So would this music be suitable for typical high school students? Well, probably not, but there are a number of factors that have make this exciting project possible at Blackburn. John has been training some his players for up to five years with the full support of the School, his Music Department and its Head, Geoff Conrau. As Geoff is also the senior string teacher at the school, he has been well placed to support and nurture the vision. In fact, Geoff has been responsible for training many of the very fine string players who have performed in the Latin ensembles, including his own daughter.
So, it would seem that much of what Blackburn has achieved stems from a shared vision and well-balanced ‘team work’ – a group of professional and talented teachers, with complementary skills, who have been able to channel their energy into a project that they clearly all believe in.
Well, where next for Blackburn High School and its music? They have already played Piazzolla’s ‘Ressureccion del Angel’ on the anniversary of Piazzolla’s death. They have played at the opening of State Parliament in Victoria. They have won many competitions more than once, and they have played with all Australia’s leading jazz musicians, including Don Burrows and James Morrison. Well, don’t be surprised if they crop up again somewhere in some prestigious setting. They have set the bar really high, they now have a constant stream of talented players coming through their program and they are capable of ‘thinking out of the box’, and that is certainly ‘out of Box Hill’ !
With today’s technology, you don’t have to live in an established American or European mainstream in order to be ‘in the swim’. You can, with an intelligent and creative approach, live at the ends of the earth and actually be up with or even ahead of the game. Several leading string educators who heard the ensemble at the New York Conference apparently expressed this view. Paradoxically, the comparative physical isolation of the south of the enormous Australian continent may have made it easier for John Goldsworthy, Andy O’Connell and Geoff Conrau to navigate their own original course.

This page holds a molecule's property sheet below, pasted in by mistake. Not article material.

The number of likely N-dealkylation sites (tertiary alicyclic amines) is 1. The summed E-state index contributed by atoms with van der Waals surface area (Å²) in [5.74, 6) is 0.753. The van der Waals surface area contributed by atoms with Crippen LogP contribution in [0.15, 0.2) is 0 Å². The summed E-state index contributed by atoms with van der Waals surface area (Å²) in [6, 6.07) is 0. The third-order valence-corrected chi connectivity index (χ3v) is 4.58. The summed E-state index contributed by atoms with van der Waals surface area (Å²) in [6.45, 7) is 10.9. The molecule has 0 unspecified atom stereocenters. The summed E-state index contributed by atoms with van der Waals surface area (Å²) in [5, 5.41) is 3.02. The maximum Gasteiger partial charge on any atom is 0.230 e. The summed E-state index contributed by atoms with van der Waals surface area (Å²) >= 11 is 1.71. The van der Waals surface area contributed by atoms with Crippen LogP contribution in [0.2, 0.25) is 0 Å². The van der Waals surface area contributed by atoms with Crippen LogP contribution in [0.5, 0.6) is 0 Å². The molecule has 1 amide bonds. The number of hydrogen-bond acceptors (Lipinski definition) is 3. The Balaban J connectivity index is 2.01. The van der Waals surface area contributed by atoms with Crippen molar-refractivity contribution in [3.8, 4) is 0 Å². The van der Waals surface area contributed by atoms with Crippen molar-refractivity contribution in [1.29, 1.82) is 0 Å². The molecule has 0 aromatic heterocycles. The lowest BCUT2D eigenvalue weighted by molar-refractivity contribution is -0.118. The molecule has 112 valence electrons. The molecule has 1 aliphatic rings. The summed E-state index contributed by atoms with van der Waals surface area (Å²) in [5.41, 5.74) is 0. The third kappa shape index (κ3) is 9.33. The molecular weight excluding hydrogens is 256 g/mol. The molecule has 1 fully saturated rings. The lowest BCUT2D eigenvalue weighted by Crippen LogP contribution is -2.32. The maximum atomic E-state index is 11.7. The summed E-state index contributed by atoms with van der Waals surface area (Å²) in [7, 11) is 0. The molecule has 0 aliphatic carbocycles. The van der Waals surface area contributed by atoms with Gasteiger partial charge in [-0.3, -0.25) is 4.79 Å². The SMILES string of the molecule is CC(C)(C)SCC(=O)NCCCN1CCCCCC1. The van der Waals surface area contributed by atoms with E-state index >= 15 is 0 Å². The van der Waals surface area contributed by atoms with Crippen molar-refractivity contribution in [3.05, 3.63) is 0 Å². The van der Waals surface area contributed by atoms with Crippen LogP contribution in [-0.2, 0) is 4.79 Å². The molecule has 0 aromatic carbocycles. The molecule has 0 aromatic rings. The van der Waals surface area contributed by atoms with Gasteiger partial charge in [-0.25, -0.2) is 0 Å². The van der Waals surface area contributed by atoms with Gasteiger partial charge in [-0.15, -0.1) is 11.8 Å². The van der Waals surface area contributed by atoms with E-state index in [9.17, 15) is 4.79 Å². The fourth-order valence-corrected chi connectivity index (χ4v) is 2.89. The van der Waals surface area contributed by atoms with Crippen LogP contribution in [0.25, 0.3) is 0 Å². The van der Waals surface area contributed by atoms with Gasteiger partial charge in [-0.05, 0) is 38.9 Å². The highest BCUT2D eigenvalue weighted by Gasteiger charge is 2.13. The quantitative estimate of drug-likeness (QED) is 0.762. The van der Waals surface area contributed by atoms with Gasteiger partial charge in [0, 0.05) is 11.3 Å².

Finally, very few of their audience at the Conference will have been aware that the students and staff who travelled from Blackburn to New York were also coping with the emotional burden of the knowledge that one of their students had been killed in the Bali bombing, and that another, having survived the impact of that first dreadful explosion on 11th September, was then tragically and meaninglessly killed when the second plane rammed into the other Twin Tower.
I trust and pray that the visit that the Blackburn party made to ‘Ground Zero’, and their extraordinary and poignant music, have served both as pilgrimage and as memorial in order to at least start a healing process.
Brian W. Copping
IAJE Australasian Board Representative
(Article first published June 2004)
I am indebted to Sue Goss and her article ‘World Class Jazz – And the Nuevo Tango’, and to Geoff Conrau, Andy O’Connell and John Goldsworthy for their invaluable feedback.
Brian W. Copping – Biography
Brian has completed two terms as the Australasian Board Representative and was instrumental in inviting the Blackburn Ensemble to perform in New York. He also introduced their performance. He currently serves as the Jazz Coordinator for ‘The School of Instrumental Music’ in Perth, Western Australian where he advises on all aspects of jazz, teaches jazz and is responsible for delivering professional development in jazz to other teachers. In 1993 he was awarded a ‘ Certificate of Appreciation’ by his employer for “outstanding service to music at school, national and international level”. He still performs on Reeds at Jazz Clubs and Festivals and has published articles in a number of academic journals.